What is the position of women in Islam?

The Qur’anic viewpoint regards gender as a part of humanity and does not focus on it separately.

Both males and females are considered to be essential elements of life as stated in the following âyah:

“O men! Behold, We have created you all out of a male and a female, and have made you into nations and tribes, so that you might come to know one another. Verily, the noblest of you in the sight of Allah is the one who is most deeply conscious of Him. Behold, Allah is all-knowing, all-aware.” (Hujurát 49:13)

Being a woman or a man does not define one’s supremacy over the other. Both genders have equal opportunity to seize eternal salvation:

“Verily, for all men and women who have surrendered themselves unto Allah, and all believing men and believing women, and all truly devout men and truly devout women, and all men and women who are true to their word, and all men and women who are patient in adversity, and all men and women who humble themselves [before Allah], and all men and women who prove their loyalty to Allah by giving in charity, and all self-denying men and self-denying women, and all men and women who are mindful of their chastity, and all men and women who remember Allah unceasingly: for [all of] them has Allah readied forgiveness of sins and a mighty reward.” (‘Ahzab 33:35)

Further, being a woman or a man does not confer superiority or privilege in and of itself. The Qur’an emphasizes that the road to eternal salvation is equally open to both genders: “I shall not lose sight of the labor of any of you who labors [in My way], be it man or woman: each of you is an issue of the other/each of you are parts that complete each other.” (‘Ali `Imran 3:195)

In the Qur’an, women and men are not dealt with based on the concept of gender “equality”, but rather they are seen as equivalents. Women and men are thus accorded mutual rights and responsibilities: “In accordance with justice, the rights of the wives [with regard to their husbands] are equal to the [husbands’] rights with regard to them.” (Baqarah 2:228)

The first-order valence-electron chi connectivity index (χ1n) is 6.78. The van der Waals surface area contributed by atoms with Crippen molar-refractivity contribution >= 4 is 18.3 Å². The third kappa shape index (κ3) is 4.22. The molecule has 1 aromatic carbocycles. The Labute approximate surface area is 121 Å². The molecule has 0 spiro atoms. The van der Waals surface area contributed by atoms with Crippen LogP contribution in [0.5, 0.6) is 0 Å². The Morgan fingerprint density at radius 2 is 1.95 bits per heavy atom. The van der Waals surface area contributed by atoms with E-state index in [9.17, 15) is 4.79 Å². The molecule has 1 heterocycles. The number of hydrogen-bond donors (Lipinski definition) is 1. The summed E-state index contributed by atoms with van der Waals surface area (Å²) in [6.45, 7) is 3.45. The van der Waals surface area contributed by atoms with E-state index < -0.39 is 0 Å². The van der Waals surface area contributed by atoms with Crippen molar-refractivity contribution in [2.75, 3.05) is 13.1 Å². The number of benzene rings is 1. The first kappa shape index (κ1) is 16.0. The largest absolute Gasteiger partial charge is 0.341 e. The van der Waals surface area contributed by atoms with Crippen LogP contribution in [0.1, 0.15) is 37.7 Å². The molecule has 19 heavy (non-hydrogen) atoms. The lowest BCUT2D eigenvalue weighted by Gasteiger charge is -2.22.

Does the Qur’an allow beating one’s wife?

This is a common misconception. The only verse regarding this issue is âyah 34 in surah 4: “Men shall take full care of women with the bounties which Allah has bestowed more abundantly on the former than on the latter, and with what they may spend out of their possessions.

And the righteous women are the truly devout ones, who guard the intimacy (even in the absence of their husband), which Allah has [ordained to be] guarded. And as for those women whose ill-will (and disloyalty /immoral conduct) you have reason to fear, admonish them [first]; then leave them alone in bed; then beat them; and if thereupon they pay you heed, do not seek to harm them.

Behold, Allah is indeed most high, great!” “Fadribu-hunna” translated “then beat them” above, derives from the root verb “daraba.” The verb daraba means to turn away, to shun, to separate or to avoid someone, as well as “to beat.” There are many instances of its use in the Qur’an. For example, it is used with the following meanings: to journey (daraba fi al-ard), to hit a rock, to strike, to stamp, and to condemn.

The verb daraba can also be used to denote an act of separating two things from each other as in the example of “daraba ad-dahru baynana.” The Qur’an also describes multiple instances when one human being beats or strikes another, but the verb daraba is never used. For example: in “slap in the face” (Dhariyat 51:29) the verb used is “sakkat,” or in “strike with fist” (Qasas 28:15)—“wazakâhu,” or in “beat down branches” (Taha 20:18) — “wa ahushshu,” or in “cut his life-vein” (Haqqah 69:46) “qataa” is used. The verb “daraba” is used to denote the actions of angels in 8:50 and 47:27 but not for the actions of human beings. It is also important to note that verse 4:34 does not refer to the regulations between all men and women, but it only regulates the conduct between a husband and a wife who are bound by marriage.